For businesses, the customer always comes first. However, providing top-notch customer service is contingent on an engaged workforce. Fostering a culture of engagement promotes a willingness to go the extra mile for those they serve. Building such a positive community in a healthcare organization requires sponsorship from top administrators, initiative from employees, and a commitment to creating a safe workplace to which everyone wants to return every day.
Engaging Achievements and Pitfalls
The idea that employee engagement should come first has long been a centerpiece of employment strategies. According to Becker’s Hospital Review, those healthcare organizations with the highest rated employment engagement levels are rated top in terms of overall rankings, communication among nurses, and workplace safety. Furthermore, according to API Healthcare, employee engagement leads to less absenteeism and retention of staff over longer periods of time.
The truth is that many health care employees simply do not feel engaged in the workplace. Twenty-six percent of nurses are looking to leave their position in two years or less and 34 percent reported not feeling supported or cared for. With those numbers affecting healthcare organizations daily and eroding the potential for high-quality customer service, healthcare employers are beginning to analyze just how to reclaim the hearts and minds of their employees.
Developing an EVP
At the hiring phase, it is important to lay out for your potential new hire two key points: what you expect from them and what they should expect from you. This road map is called an Employee Value Proposition or EVP. Towers Watson says the value of the EVP is that it attracts devoted talent while retaining longstanding employees. It is a building block to success, a promise to help the new employee get to the next level and a contract for employment engagement.
Despite this, only 38 percent of nurses buy into their employer’s EVP. Instead, they feel that their employers do not live up to their promises. EVPs can be improved by makingthem a hallmark of hiring nursing employees. Nurses serve as the backbone of a healthcare system by providing the longest continual customer care. By improving EVPs to include clear cut expectations as well as goals and benchmarks, nurses can feel more assured that they are getting the most out of the employment promise.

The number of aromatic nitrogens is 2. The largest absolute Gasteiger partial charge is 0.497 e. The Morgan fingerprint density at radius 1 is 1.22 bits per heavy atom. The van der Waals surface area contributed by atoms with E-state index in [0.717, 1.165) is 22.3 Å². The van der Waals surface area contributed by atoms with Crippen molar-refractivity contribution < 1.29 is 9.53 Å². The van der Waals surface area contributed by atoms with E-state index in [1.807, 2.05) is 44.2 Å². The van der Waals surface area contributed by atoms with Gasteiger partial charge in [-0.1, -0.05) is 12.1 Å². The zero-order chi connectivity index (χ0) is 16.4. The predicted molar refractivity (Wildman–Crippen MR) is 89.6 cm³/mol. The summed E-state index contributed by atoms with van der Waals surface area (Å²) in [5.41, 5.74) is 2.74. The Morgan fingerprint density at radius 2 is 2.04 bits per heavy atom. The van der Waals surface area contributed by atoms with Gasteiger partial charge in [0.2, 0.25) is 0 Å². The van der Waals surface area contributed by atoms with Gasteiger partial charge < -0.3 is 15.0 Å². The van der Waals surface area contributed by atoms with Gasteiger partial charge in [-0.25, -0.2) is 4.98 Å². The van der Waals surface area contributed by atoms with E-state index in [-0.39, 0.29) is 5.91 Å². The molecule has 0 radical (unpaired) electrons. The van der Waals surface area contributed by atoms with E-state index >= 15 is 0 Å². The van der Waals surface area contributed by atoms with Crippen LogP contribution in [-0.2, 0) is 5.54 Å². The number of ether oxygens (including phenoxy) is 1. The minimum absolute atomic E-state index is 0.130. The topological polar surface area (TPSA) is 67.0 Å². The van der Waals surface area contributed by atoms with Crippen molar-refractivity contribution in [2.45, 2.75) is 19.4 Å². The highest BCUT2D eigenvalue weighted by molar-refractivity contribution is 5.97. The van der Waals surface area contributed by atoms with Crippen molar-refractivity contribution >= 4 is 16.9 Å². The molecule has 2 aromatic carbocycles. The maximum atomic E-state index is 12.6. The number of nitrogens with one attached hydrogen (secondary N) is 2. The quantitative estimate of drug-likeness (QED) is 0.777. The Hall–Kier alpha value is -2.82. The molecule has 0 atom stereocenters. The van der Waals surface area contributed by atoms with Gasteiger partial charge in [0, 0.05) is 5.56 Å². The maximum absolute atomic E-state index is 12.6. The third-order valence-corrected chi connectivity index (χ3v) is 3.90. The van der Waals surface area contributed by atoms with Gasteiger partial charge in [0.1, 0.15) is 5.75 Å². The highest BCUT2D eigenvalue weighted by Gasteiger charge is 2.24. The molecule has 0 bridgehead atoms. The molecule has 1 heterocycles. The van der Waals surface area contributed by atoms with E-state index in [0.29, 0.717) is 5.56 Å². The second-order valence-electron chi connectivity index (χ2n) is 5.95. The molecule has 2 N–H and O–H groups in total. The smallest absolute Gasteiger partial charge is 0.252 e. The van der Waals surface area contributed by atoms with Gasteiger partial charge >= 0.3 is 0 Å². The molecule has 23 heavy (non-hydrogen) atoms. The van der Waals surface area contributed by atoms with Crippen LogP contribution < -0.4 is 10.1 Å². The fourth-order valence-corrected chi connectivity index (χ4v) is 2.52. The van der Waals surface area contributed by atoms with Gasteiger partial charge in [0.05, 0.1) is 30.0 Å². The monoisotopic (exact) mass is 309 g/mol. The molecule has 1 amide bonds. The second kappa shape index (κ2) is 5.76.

Listening to Employees
True engagement comes in many forms, but where most employees take note is when they feel that they are being listened to and that their voice is respected and understood. A study by Donahue, et al, featured in the research article, Does Healthcare Employee Satisfaction Effect Patient Experience of Care?, gives the example of nurses being empowered to make and report changes that would work for their organization. Along with every paycheck, they were provided with a short survey to fill out. Nurses who indicated a level of empowerment in terms of being supported and heard by their employers were more likely to be higher educated, more satisfied with their workplace, and had better retention rates.
Finally, employers must be cognizant of the effects of stress. With such a high-stakes, demanding job, it is no surprise that less than half of nurses report having manageable levels of stress while on the job. Healthcare organizations can overcome this issue by providing employees with opportunities to practice better self care. This may include providing memberships to gyms, improving staff-only facilities (such as lounges), or offering meditation and yoga classes for free.
Creating a Safe Work Environment
With violence against healthcare workers continuing to rise, it’s essential that employees feel safe in your facility. To retain your top performers and keep employees satisfied, you need to be able to create a safe work environment. This can be a challenge with thousands of people entering and exiting a hospital every day. Maintaining a safe environment for staff requires a comprehensive compliance management system as well as a team committed to managing that system without compromise. With IntelliCentrics , staff will know that every person has gone through a thorough but relevant screening process based on their roles—increasing safety and allowing employees to provide quality patient care.
Putting the Employee First for Better Customer Engagement
While adapting a healthcare system’s “customer’s always come first” motto can be difficult, research has shown that when employees are not cared and provided for, customer engagement also falls by the wayside as employees, especially nurses, have less buy-in and commitment. By evaluating the EVP to include ways to empower employees and manage stress and burnout, employers can see the rate of investment towards their employees pay off big in higher levels of customer care.